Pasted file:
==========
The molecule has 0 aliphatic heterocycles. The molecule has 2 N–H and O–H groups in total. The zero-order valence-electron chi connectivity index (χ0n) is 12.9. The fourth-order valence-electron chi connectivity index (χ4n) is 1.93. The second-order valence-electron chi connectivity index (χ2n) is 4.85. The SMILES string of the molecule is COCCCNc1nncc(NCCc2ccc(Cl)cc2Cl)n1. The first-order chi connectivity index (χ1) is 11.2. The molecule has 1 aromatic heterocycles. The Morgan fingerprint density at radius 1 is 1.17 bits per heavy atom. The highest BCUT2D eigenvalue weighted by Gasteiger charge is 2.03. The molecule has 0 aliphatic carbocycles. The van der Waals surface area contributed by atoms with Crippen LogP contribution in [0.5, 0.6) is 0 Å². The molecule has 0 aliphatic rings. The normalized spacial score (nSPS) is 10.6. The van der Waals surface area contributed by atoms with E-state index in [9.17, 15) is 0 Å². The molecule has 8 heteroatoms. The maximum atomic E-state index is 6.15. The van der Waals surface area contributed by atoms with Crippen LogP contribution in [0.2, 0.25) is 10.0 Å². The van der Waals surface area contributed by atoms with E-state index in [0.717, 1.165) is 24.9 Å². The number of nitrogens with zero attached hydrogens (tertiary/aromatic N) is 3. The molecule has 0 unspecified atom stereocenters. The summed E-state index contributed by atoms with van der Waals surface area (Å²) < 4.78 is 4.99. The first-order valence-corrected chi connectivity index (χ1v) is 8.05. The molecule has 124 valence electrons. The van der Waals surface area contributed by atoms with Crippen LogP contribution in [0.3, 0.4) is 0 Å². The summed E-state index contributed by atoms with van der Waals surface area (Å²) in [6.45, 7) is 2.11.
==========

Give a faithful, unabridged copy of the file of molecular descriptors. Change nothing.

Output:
The molecule has 0 aliphatic heterocycles. The molecule has 2 N–H and O–H groups in total. The zero-order valence-electron chi connectivity index (χ0n) is 12.9. The fourth-order valence-electron chi connectivity index (χ4n) is 1.93. The second-order valence-electron chi connectivity index (χ2n) is 4.85. The SMILES string of the molecule is COCCCNc1nncc(NCCc2ccc(Cl)cc2Cl)n1. The first-order chi connectivity index (χ1) is 11.2. The molecule has 1 aromatic heterocycles. The Morgan fingerprint density at radius 1 is 1.17 bits per heavy atom. The highest BCUT2D eigenvalue weighted by Gasteiger charge is 2.03. The molecule has 0 aliphatic carbocycles. The van der Waals surface area contributed by atoms with Crippen LogP contribution in [0.5, 0.6) is 0 Å². The molecule has 0 aliphatic rings. The normalized spacial score (nSPS) is 10.6. The van der Waals surface area contributed by atoms with E-state index in [9.17, 15) is 0 Å². The molecule has 8 heteroatoms. The maximum atomic E-state index is 6.15. The van der Waals surface area contributed by atoms with Crippen LogP contribution in [0.2, 0.25) is 10.0 Å². The van der Waals surface area contributed by atoms with E-state index in [0.717, 1.165) is 24.9 Å². The number of nitrogens with zero attached hydrogens (tertiary/aromatic N) is 3. The molecule has 0 unspecified atom stereocenters. The summed E-state index contributed by atoms with van der Waals surface area (Å²) < 4.78 is 4.99. The first-order valence-corrected chi connectivity index (χ1v) is 8.05. The molecule has 124 valence electrons. The van der Waals surface area contributed by atoms with Crippen LogP contribution in [0.3, 0.4) is 0 Å². The summed E-state index contributed by atoms with van der Waals surface area (Å²) in [6.45, 7) is 2.11.